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Trey Songz, Atlantic Records, Kevin Liles Sued Over Rape Claim 

Trey Songz has been hit with a new $25 million lawsuit stemming from a previous sexual assault accusation, according to court documents obtained by Rolling Stone. The suit also names the R&B singer’s label Atlantic Records, manager Kevin Liles and 300 Entertainment as defendants, claiming the parties should be held responsible for the singer’s actions. 

The lawsuit, filed in Los Angeles on Thursday, is linked to a sexual battery lawsuit filed by a Jane Doe last February against the 38-year-old (real name Tremaine Neverson) over claims he sodomized the woman during a party in March 2016. 

In a statement given to Rolling Stone, Doe’s attorney George Vrabeck calls out Atlantic Records, which signed Neverson in the early 2000s, as well as Neverson’s manager Liles and 300, the label he co-founded, for effectively turning a blind eye to the growing number of accusations against the singer throughout the years.

“This case is much more than about one singer and one viciously abused sexual assault survivor who has the courage to take action,” Vrabeck says. “It’s also very much about the systematic sexual abuse in the music industry and the music industry’s complicity in silencing sexual abuse survivors. It’s virtually impossible to believe that those executives are not and were not aware of the institutionalized sexual abuse.” (Reps for Neverson, Liles, 300 and Atlantic did not immediately reply to requests for comment.)

Doe’s allegations mirror those in her first lawsuit, which was dismissed last November after Neverson’s team argued her claim was past the statute of limitations. The two were at a party in the West Hills section of Los Angeles when Neverson allegedly led Doe to a bedroom. Acknowledging the two had a consensual sexual history, Doe claims she was expecting to have another consensual encounter. However once inside the room, she says things were different.

Neverson allegedly threw Doe to the ground and anally raped her, ignoring her as she screamed in pain, fought to get free and begged him to stop, according to the lawsuit. Following the alleged attack, Doe claims her concerned Lyft driver took her to a nearby hospital where she claims that she was given medical treatment and sexual assault counseling. 

After the encounter, Doe claims Neverson harassed her when they bumped into each other on nights out, including during a New Year’s Eve party where he allegedly shouted that she was a “slut” and a “liar,” and had security eject her from the event. The fear of Neverson was so great, the suit alleges, that Doe moved to another state. But even there, she says, she was threatened, claiming that another musician instructed her to “keep [Neverson’s] name out her fucking mouth or he’d kill her.” Doe says she changed the color of her hair and is planning on moving to another new state this year. 

Doe’s new suit also names Atlantic Records, Liles and his 300 Entertainment label as defendants, arguing that by continuing to have a working relationship with Neverson and overseeing his career, they “are responsible in some manner” for Neverson’s behavior.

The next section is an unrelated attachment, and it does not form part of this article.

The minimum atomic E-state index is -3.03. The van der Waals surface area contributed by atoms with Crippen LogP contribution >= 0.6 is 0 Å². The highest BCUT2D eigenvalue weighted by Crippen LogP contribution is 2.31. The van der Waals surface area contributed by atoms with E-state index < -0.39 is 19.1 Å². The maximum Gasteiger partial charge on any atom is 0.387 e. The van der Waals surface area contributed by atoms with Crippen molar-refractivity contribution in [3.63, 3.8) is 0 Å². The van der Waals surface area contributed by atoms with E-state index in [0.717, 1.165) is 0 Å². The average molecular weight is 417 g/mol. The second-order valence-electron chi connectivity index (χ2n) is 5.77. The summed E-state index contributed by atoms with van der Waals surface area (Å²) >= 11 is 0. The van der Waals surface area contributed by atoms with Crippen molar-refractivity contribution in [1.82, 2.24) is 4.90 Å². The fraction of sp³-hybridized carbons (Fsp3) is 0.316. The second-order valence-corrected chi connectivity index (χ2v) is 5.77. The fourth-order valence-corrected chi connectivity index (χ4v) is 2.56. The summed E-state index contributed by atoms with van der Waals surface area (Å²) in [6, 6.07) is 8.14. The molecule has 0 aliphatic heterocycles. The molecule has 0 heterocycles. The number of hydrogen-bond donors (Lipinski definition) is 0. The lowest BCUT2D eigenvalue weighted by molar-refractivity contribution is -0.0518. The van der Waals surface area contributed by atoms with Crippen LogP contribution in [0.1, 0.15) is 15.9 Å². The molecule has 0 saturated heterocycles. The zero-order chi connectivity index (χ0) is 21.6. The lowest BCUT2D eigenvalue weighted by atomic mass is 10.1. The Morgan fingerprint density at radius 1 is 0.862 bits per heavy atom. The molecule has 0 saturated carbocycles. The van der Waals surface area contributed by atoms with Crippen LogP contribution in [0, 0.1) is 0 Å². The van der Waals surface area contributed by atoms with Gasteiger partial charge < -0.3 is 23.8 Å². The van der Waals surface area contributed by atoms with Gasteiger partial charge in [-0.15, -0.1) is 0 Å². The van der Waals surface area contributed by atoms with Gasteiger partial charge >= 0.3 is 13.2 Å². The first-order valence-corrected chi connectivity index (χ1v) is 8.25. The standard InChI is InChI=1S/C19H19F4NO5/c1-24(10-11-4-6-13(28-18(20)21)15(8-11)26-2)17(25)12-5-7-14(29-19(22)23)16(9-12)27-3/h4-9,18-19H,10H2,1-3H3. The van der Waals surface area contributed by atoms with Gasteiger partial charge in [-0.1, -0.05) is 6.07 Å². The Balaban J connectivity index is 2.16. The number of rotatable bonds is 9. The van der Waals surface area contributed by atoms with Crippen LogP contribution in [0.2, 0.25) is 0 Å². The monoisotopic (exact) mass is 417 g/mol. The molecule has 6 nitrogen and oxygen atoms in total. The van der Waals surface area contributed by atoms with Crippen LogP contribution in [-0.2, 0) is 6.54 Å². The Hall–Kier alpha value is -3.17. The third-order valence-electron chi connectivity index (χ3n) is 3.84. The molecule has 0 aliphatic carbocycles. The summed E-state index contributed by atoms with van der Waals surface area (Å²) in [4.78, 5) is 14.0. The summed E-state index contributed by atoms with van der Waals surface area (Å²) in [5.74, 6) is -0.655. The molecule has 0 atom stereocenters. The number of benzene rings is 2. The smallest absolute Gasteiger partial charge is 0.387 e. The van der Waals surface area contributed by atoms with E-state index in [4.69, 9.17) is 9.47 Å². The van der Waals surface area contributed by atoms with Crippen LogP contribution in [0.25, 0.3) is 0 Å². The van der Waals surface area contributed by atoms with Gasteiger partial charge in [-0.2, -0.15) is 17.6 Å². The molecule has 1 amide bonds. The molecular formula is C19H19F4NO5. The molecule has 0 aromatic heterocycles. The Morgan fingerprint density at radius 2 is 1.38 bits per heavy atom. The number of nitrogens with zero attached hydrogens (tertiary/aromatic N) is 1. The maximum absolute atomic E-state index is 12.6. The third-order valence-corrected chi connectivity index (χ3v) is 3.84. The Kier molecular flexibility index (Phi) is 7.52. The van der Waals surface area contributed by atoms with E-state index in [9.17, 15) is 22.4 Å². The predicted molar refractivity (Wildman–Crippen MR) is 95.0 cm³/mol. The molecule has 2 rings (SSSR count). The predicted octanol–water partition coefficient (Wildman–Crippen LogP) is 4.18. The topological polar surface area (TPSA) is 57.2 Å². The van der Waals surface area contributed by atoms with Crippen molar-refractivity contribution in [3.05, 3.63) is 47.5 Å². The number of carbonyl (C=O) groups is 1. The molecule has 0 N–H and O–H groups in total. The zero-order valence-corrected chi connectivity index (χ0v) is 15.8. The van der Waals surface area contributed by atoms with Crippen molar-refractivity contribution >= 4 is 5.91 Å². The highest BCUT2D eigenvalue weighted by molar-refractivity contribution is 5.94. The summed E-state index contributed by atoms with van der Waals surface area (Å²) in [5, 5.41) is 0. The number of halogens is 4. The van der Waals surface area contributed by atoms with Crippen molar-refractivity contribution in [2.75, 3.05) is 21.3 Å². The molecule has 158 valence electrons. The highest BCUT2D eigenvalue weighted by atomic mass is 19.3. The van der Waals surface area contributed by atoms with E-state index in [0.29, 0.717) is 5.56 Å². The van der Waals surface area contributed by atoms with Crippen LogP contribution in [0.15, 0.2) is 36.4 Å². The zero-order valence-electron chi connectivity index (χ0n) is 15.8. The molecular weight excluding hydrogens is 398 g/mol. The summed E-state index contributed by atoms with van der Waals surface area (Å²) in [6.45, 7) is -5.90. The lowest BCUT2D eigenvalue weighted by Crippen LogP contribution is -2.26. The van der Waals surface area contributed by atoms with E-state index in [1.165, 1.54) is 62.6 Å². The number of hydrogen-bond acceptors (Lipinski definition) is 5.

Naming record labels and affiliated associates is a relatively new strategy that legal teams are incorporating in sex abuse claims against musicians. Last month, Interscope and its imprint Nothing Records were named in a civil case brought against Marilyn Manson by a different Jane Doe accuser who claims she was a minor when the shock rocker groomed and sexually assaulted her several times in the mid-1990s. Those labels were allegedly not only aware of Manson’s behavior, the suit claims, but lacked safety guards and proper policies to prevent such abuse from taking place. The suit adds that the labels had a responsibility to protect Manson’s Jane Doe from any harm and instead of protecting fans, they promoted and financially benefited off of the musician.

Trey Songz’s accuser points out that she’s not the first to accuse Neverson of such behavior, listing 10 other incidents in which Neverson was accused of sexual assault, sexual intimidation or physical violence against men and women — including three times before her alleged assault — each garnering substantial press coverage. 

Most recently, Neverson turned himself in to New York City police after he was accused of punching a man and a woman at a bowling alley last November. The woman told police Neverson had “dragged her by the hair” after she allegedly tried to stop him from entering a bathroom with a woman from his entourage. 


Last April, a woman claimed Neverson had groped her and exposed her breast during a pool party in 2013, seeking a $5 million settlement to avoid heading to court. That January, former college basketball player Dylan Gonzalez accused Neverson of raping her in Las Vegas. (Gonzalez’s claim is separate from the woman who accused Neverson of sexually assaulting her during his birthday celebrations in Nov. 2021. Las Vegas police closed the investigation in April.)

Neverson was also sued for $10 million in Miami in Dec. 2021 by a woman who claimed she had felt his “fingers being inserted into her vagina” without her consent during a New Year’s Eve party in 2018.

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